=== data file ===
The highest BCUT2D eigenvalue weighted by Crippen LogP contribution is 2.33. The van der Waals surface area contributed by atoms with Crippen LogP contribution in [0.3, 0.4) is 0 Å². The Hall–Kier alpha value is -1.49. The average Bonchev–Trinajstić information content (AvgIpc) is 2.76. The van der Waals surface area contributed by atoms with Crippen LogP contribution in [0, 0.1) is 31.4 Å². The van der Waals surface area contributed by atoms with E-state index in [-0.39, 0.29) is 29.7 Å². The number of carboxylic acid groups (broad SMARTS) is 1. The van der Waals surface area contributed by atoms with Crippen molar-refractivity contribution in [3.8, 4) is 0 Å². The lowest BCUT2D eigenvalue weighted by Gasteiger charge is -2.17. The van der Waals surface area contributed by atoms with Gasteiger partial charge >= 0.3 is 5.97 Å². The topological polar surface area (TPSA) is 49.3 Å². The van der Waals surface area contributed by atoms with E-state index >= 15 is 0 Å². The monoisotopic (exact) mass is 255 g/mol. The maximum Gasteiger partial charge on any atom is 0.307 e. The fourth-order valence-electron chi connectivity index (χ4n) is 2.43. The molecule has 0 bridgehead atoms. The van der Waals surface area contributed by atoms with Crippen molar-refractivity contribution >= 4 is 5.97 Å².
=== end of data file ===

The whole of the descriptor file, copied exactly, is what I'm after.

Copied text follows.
The highest BCUT2D eigenvalue weighted by Crippen LogP contribution is 2.33. The van der Waals surface area contributed by atoms with Crippen LogP contribution in [0.3, 0.4) is 0 Å². The Hall–Kier alpha value is -1.49. The average Bonchev–Trinajstić information content (AvgIpc) is 2.76. The van der Waals surface area contributed by atoms with Crippen LogP contribution in [0, 0.1) is 31.4 Å². The van der Waals surface area contributed by atoms with E-state index in [-0.39, 0.29) is 29.7 Å². The number of carboxylic acid groups (broad SMARTS) is 1. The van der Waals surface area contributed by atoms with Crippen molar-refractivity contribution in [3.8, 4) is 0 Å². The lowest BCUT2D eigenvalue weighted by Gasteiger charge is -2.17. The van der Waals surface area contributed by atoms with Gasteiger partial charge >= 0.3 is 5.97 Å². The topological polar surface area (TPSA) is 49.3 Å². The van der Waals surface area contributed by atoms with E-state index >= 15 is 0 Å². The monoisotopic (exact) mass is 255 g/mol. The maximum Gasteiger partial charge on any atom is 0.307 e. The fourth-order valence-electron chi connectivity index (χ4n) is 2.43. The molecule has 0 bridgehead atoms. The van der Waals surface area contributed by atoms with Crippen molar-refractivity contribution >= 4 is 5.97 Å².